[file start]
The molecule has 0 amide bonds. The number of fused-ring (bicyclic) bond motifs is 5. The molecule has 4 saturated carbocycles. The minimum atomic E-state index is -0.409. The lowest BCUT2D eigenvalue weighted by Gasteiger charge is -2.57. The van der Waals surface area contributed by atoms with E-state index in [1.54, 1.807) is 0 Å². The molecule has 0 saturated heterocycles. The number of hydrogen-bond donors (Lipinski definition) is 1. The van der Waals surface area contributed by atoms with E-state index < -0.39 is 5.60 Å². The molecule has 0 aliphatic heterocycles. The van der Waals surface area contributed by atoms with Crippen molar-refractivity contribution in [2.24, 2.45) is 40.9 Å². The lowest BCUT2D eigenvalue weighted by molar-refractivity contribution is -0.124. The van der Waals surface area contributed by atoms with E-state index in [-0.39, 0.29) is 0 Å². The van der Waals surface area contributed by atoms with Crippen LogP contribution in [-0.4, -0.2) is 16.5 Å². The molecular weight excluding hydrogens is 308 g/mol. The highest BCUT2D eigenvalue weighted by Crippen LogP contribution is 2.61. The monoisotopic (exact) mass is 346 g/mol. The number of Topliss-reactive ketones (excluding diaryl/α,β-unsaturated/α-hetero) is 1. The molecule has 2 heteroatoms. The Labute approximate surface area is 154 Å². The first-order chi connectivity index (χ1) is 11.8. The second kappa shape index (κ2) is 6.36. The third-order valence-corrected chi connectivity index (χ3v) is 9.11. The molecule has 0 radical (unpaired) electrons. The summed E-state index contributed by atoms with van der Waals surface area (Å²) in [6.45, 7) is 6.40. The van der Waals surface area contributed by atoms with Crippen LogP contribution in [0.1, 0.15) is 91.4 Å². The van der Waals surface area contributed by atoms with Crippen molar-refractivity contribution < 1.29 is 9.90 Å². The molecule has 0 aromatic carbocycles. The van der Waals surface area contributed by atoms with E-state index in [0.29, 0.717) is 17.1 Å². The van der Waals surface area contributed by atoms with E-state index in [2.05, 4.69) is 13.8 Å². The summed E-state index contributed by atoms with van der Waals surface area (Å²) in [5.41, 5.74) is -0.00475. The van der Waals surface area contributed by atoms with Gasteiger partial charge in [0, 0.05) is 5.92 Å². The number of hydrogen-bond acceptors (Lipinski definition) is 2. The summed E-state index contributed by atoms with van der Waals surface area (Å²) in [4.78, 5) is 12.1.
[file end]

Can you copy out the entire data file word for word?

The molecule has 0 amide bonds. The number of fused-ring (bicyclic) bond motifs is 5. The molecule has 4 saturated carbocycles. The minimum atomic E-state index is -0.409. The lowest BCUT2D eigenvalue weighted by Gasteiger charge is -2.57. The van der Waals surface area contributed by atoms with E-state index in [1.54, 1.807) is 0 Å². The molecule has 0 saturated heterocycles. The number of hydrogen-bond donors (Lipinski definition) is 1. The van der Waals surface area contributed by atoms with E-state index < -0.39 is 5.60 Å². The molecule has 0 aliphatic heterocycles. The van der Waals surface area contributed by atoms with Crippen molar-refractivity contribution in [2.24, 2.45) is 40.9 Å². The lowest BCUT2D eigenvalue weighted by molar-refractivity contribution is -0.124. The van der Waals surface area contributed by atoms with E-state index in [-0.39, 0.29) is 0 Å². The van der Waals surface area contributed by atoms with Crippen LogP contribution in [-0.4, -0.2) is 16.5 Å². The molecular weight excluding hydrogens is 308 g/mol. The highest BCUT2D eigenvalue weighted by Crippen LogP contribution is 2.61. The monoisotopic (exact) mass is 346 g/mol. The number of Topliss-reactive ketones (excluding diaryl/α,β-unsaturated/α-hetero) is 1. The molecule has 2 heteroatoms. The Labute approximate surface area is 154 Å². The first-order chi connectivity index (χ1) is 11.8. The second kappa shape index (κ2) is 6.36. The third-order valence-corrected chi connectivity index (χ3v) is 9.11. The molecule has 0 radical (unpaired) electrons. The summed E-state index contributed by atoms with van der Waals surface area (Å²) in [6.45, 7) is 6.40. The van der Waals surface area contributed by atoms with Crippen LogP contribution in [0.1, 0.15) is 91.4 Å². The van der Waals surface area contributed by atoms with Crippen molar-refractivity contribution < 1.29 is 9.90 Å². The molecule has 0 aromatic carbocycles. The van der Waals surface area contributed by atoms with E-state index in [0.29, 0.717) is 17.1 Å². The van der Waals surface area contributed by atoms with E-state index in [2.05, 4.69) is 13.8 Å². The summed E-state index contributed by atoms with van der Waals surface area (Å²) in [5.41, 5.74) is -0.00475. The van der Waals surface area contributed by atoms with Gasteiger partial charge in [0, 0.05) is 5.92 Å². The number of hydrogen-bond acceptors (Lipinski definition) is 2. The summed E-state index contributed by atoms with van der Waals surface area (Å²) in [4.78, 5) is 12.1.